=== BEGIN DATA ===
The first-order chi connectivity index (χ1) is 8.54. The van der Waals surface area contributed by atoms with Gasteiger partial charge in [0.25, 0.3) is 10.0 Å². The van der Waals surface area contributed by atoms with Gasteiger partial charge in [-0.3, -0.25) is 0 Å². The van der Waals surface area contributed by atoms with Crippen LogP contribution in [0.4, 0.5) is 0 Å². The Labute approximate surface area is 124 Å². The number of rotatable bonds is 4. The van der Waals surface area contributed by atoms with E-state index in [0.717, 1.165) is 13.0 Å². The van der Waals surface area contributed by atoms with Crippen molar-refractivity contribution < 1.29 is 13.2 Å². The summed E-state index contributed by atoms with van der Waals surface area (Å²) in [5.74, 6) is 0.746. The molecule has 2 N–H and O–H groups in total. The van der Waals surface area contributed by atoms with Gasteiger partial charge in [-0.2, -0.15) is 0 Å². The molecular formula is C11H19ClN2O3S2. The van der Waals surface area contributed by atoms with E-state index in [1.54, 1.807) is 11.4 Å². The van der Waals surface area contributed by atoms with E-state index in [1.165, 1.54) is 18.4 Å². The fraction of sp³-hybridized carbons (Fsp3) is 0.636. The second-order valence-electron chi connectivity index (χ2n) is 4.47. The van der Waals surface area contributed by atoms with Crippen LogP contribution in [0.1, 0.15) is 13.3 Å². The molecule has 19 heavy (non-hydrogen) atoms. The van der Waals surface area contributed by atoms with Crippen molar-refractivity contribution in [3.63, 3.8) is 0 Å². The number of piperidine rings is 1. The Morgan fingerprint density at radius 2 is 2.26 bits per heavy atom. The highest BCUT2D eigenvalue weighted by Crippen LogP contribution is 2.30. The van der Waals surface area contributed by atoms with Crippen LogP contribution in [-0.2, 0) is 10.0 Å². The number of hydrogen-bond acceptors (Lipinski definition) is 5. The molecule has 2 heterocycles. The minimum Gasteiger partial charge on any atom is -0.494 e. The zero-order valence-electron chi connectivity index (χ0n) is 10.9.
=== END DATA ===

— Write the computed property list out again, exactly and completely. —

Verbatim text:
The first-order chi connectivity index (χ1) is 8.54. The van der Waals surface area contributed by atoms with Gasteiger partial charge in [0.25, 0.3) is 10.0 Å². The van der Waals surface area contributed by atoms with Gasteiger partial charge in [-0.3, -0.25) is 0 Å². The van der Waals surface area contributed by atoms with Crippen LogP contribution in [0.4, 0.5) is 0 Å². The Labute approximate surface area is 124 Å². The number of rotatable bonds is 4. The van der Waals surface area contributed by atoms with E-state index in [0.717, 1.165) is 13.0 Å². The van der Waals surface area contributed by atoms with Crippen molar-refractivity contribution < 1.29 is 13.2 Å². The summed E-state index contributed by atoms with van der Waals surface area (Å²) in [5.74, 6) is 0.746. The molecule has 2 N–H and O–H groups in total. The van der Waals surface area contributed by atoms with Gasteiger partial charge in [-0.2, -0.15) is 0 Å². The molecular formula is C11H19ClN2O3S2. The van der Waals surface area contributed by atoms with E-state index in [1.54, 1.807) is 11.4 Å². The van der Waals surface area contributed by atoms with E-state index in [1.165, 1.54) is 18.4 Å². The fraction of sp³-hybridized carbons (Fsp3) is 0.636. The second-order valence-electron chi connectivity index (χ2n) is 4.47. The van der Waals surface area contributed by atoms with Crippen LogP contribution in [0.1, 0.15) is 13.3 Å². The molecule has 19 heavy (non-hydrogen) atoms. The van der Waals surface area contributed by atoms with Crippen molar-refractivity contribution in [3.63, 3.8) is 0 Å². The number of piperidine rings is 1. The Morgan fingerprint density at radius 2 is 2.26 bits per heavy atom. The highest BCUT2D eigenvalue weighted by Crippen LogP contribution is 2.30. The van der Waals surface area contributed by atoms with Crippen LogP contribution in [-0.2, 0) is 10.0 Å². The number of hydrogen-bond acceptors (Lipinski definition) is 5. The molecule has 2 heterocycles. The minimum Gasteiger partial charge on any atom is -0.494 e. The zero-order valence-electron chi connectivity index (χ0n) is 10.9.